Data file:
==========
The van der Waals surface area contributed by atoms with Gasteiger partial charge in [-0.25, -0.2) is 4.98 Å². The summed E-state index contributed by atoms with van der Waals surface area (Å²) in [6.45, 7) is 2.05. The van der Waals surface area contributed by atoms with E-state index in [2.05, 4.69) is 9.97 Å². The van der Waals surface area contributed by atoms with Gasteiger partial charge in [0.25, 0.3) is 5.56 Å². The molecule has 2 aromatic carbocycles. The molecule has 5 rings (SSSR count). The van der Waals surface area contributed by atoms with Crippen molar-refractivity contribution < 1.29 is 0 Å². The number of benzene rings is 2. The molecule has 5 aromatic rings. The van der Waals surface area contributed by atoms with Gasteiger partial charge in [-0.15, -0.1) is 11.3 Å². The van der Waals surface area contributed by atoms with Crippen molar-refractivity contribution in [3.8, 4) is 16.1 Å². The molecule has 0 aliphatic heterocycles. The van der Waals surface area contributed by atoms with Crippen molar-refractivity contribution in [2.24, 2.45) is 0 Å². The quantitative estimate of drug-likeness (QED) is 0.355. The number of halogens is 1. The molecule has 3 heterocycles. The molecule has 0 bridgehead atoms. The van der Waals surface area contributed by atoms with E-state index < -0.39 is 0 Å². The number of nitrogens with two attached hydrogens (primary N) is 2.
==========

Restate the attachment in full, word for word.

The van der Waals surface area contributed by atoms with Gasteiger partial charge in [-0.25, -0.2) is 4.98 Å². The summed E-state index contributed by atoms with van der Waals surface area (Å²) in [6.45, 7) is 2.05. The van der Waals surface area contributed by atoms with E-state index in [2.05, 4.69) is 9.97 Å². The van der Waals surface area contributed by atoms with Gasteiger partial charge in [0.25, 0.3) is 5.56 Å². The molecule has 2 aromatic carbocycles. The molecule has 5 rings (SSSR count). The van der Waals surface area contributed by atoms with Crippen molar-refractivity contribution < 1.29 is 0 Å². The number of benzene rings is 2. The molecule has 5 aromatic rings. The van der Waals surface area contributed by atoms with Gasteiger partial charge in [-0.15, -0.1) is 11.3 Å². The van der Waals surface area contributed by atoms with Crippen molar-refractivity contribution in [3.8, 4) is 16.1 Å². The molecule has 0 aliphatic heterocycles. The van der Waals surface area contributed by atoms with Crippen molar-refractivity contribution in [2.24, 2.45) is 0 Å². The quantitative estimate of drug-likeness (QED) is 0.355. The number of halogens is 1. The molecule has 3 heterocycles. The molecule has 0 bridgehead atoms. The van der Waals surface area contributed by atoms with E-state index < -0.39 is 0 Å². The number of nitrogens with two attached hydrogens (primary N) is 2.